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A Climber We Lost: Khudam Bir Tamang

Each January we post a farewell tribute to those members of our community lost in the year just past. Some of the people you may have heard of, some not. All are part of our community and contributed to climbing.

You can read the full tribute to Climbers We Lost in 2022 here.

Khudam Bir Tamang 33, May 8

For Nepali guide Khudam Bir Tamang, life in the alpine wasn’t just a calling. Mountains were in his blood. His father served as sirdar for a number of expeditions in the Himalaya, and his entire family was closely involved in the trekking industry. After Tamang dropped out of high school he immediately went to work with his father, guiding treks and climbs on 6,000-meter peaks. It was a blessing, because he wasn’t someone who took to being at a desk all day. His family recalled that with every trek, he always left wanting to explore more and more.

“Khudam was a really energetic kid,” said Alyssa Pizarro, his wife. “Really rambunctious. Rebellious. If someone said don’t do something, he’d do it. He was always pushing boundaries.”

Tamang worked for his father and freelanced in the trekking and guiding industry for many years until the catastrophic Gorkha earthquake in April 2015. Climbers and trekking guides were considered extremely valuable in search and rescue efforts, so Tamang stepped away from guiding work and began working for an NGO, World Vision, supporting its relief efforts.

It was a testament to his tenacity and drive that even though Tamang “didn’t have a full education, and started out at the bottom, within a year or two [he] had moved up through the ranks, and was quickly promoted to managerial-level roles” said Pizarro. Former colleague Zwelo Ndebele, who worked closely with Tamang during his tenure at World Vision, remembered Tamang as “an intelligent, passionate, and very sociable individual who was humble and willing to learn.”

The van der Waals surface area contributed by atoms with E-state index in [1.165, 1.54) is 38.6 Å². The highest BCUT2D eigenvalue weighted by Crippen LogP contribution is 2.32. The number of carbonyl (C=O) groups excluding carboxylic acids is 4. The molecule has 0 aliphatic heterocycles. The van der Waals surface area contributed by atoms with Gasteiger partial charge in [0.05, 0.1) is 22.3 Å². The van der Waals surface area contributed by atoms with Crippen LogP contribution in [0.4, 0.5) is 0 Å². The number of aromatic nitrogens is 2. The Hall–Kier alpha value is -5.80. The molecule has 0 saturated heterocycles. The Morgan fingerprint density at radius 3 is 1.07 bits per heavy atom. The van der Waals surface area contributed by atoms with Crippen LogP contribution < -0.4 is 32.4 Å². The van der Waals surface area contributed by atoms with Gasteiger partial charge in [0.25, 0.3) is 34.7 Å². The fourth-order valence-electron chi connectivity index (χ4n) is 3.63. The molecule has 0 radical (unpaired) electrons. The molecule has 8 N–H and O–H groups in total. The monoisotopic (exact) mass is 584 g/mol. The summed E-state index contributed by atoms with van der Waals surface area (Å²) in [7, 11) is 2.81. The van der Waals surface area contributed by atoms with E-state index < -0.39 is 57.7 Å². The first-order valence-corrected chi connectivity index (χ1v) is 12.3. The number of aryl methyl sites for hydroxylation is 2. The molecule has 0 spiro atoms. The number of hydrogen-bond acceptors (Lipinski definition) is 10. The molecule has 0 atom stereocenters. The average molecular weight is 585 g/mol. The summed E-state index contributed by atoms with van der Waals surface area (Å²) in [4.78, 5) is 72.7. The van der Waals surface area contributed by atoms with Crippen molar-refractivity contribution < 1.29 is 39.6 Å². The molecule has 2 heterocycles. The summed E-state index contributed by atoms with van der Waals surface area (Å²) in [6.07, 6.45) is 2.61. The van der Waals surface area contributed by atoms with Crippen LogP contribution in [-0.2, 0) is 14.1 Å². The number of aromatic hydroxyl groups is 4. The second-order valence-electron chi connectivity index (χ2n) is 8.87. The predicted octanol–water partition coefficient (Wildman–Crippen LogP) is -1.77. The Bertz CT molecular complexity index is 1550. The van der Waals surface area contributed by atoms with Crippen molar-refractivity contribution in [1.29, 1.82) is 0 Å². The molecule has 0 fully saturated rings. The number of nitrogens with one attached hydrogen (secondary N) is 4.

In a World Vision blog post, “12 Humanitarian Heroes Who Inspire Us,” Tamang said he appreciated the opportunity as a way to serve his country while still being in the mountains. “I used to work as a trek[king] guide … and being here is one of the greatest experiences I could ever have. I still trek hills to reach the places but this [job] is more meaningful because I’m able to serve my people.”

Tamang was eminently respected in World Vision, Pizarro said, so much so that although he intended on only staying a few months post-earthquake to help with immediate relief efforts, he ended up staying on with the nonprofit for several years.

This was how he and Pizarro met, in fact. She also works for World Vision, and the pair were both working on earthquake recovery. “I was looking for someone to take me around for a trek, because it was my first time in Nepal,” she said. “Someone said Khudam was really experienced, so as colleagues we hiked Chandragiri. He invited others from the office but no one wanted to come, so it was just the two of us for about seven hours. During this time, I just noticed there was something special about him; his quiet and calm confidence, a seeming wisdom beyond his years. He also wasn’t short of any anecdotes that helped motivate me to finish that grueling day hike all the way to the top. That’s where our journey started.”

The pair, who married last December, stayed in touch long distance after Pizarro left Nepal, and traveled to many countries together, including Thailand, Japan, the Philippines, and Bangladesh. “We couldn’t have been more different,” Pizarro said. “I like the spa and my comforts and he loves being out in the wilderness, roughing it in the mountains.”

Khudam Bir Tamang with his wife Alyssa Pizarro.  (Photo: Alyssa Pizarro)

They might have been an unlikely couple, but this only further evinces Tamang’s authentic passion for not merely experiencing the mountains himself, but for sharing his love for them with others. When the pair trekked to Everest Base Camp, “[Tamang] teased me by saying ‘I used my entire career and experience on you,’” Pizarro joked. “He carried my bags, managed my altitude sickness… I didn’t have to carry anything, he had it all laid out for me to have the best time possible.”